Pipe vs Directive in Angular

Pipe vs Directive in Angular

Angular was designed by Google to address challenges programmers face building complex, single-page applications. This JavaScript framework takes care of the back end so you can take care of the client side.

In Angular, pipes, a way to write display-value transformations that you can declare in your HTML. And directives provide functionality and can transform the DOM. The default pipe uses Angular’s ability to pass multiple values into the pipe to get both the value and the default value. A directive is a decorator with no view.

Let's explore the difference between Pipe and Directive in Angular.

Pipe vs Directive

  • A user creates/uses a directive that parses the input into a formatted currency string. On the other hand, a pipe can be used in the controller/component triggered by input to filter the value.

  • Pipes are for formatting data, and directives are to alter the behavior/appearance of an element.

  • A pipe is to manipulate data, while a directive is more for DOM manipulation.

  • A pipe gets data as an input, transforms it and outputs this data in another way.

  • A directive gets a DOM element it's "attached" to and enhances it with some kind of features.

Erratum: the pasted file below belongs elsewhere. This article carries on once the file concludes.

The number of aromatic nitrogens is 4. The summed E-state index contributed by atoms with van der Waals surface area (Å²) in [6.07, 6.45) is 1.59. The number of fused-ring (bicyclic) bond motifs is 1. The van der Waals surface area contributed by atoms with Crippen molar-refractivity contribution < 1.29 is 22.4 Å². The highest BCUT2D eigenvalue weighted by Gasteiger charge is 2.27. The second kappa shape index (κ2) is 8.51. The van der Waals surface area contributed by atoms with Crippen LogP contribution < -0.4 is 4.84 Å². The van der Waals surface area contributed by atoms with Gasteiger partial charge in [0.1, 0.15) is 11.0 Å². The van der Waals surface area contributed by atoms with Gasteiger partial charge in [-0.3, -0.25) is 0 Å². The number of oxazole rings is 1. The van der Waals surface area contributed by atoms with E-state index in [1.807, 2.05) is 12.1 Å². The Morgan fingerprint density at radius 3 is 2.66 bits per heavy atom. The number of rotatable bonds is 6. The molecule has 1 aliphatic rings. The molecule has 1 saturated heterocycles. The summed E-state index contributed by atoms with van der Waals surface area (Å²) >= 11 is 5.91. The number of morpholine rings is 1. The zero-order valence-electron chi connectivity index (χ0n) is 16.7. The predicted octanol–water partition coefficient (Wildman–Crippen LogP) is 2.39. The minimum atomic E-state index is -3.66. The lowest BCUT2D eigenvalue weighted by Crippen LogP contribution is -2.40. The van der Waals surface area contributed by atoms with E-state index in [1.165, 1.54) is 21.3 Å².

• A pipe takes in data, as a stringer in a ray and runs some logic to transform it into new output.

  • Directives are two types. Structural directives modify layout by altering elements in the DOM. And attribute directives change the behavior or appearance of an existing DOM element.

  • Angular comes with some common pipes, like date and upper case and lower case. You can also write your own pipes to handle custom scenarios that fit your application needs.

  • Directives do not have a template. There's something you can create with the intent of applying them to an existing element.

  • PIpes are a great way to change data in a reusable way that without having to embed the transform logic within component classes and without having to modify the data just for display purposes.

  • A directive gets configured with a selector that Angular will use to find a match and apply the directive.

  • As in AngularJS, pipes can be stateless (pure functions, not reevaluated) or stateful (has dependencies that can modify the output).

  • You can apply a directive in different ways. You can write an attribute on an element that matches your selector, or you can use the template syntax to add a directive in an assignment statement.

  • When use pipe, transform show first empty string. And when use directive, show the first path to translate the string.

  • Using impure pipes can lead to several performance issues.

  • Angular comes with a stock of pipes such as DatePipe, UpperCasePipe, LowerCasePipe, CurrencyPipe, and PercentPipe.

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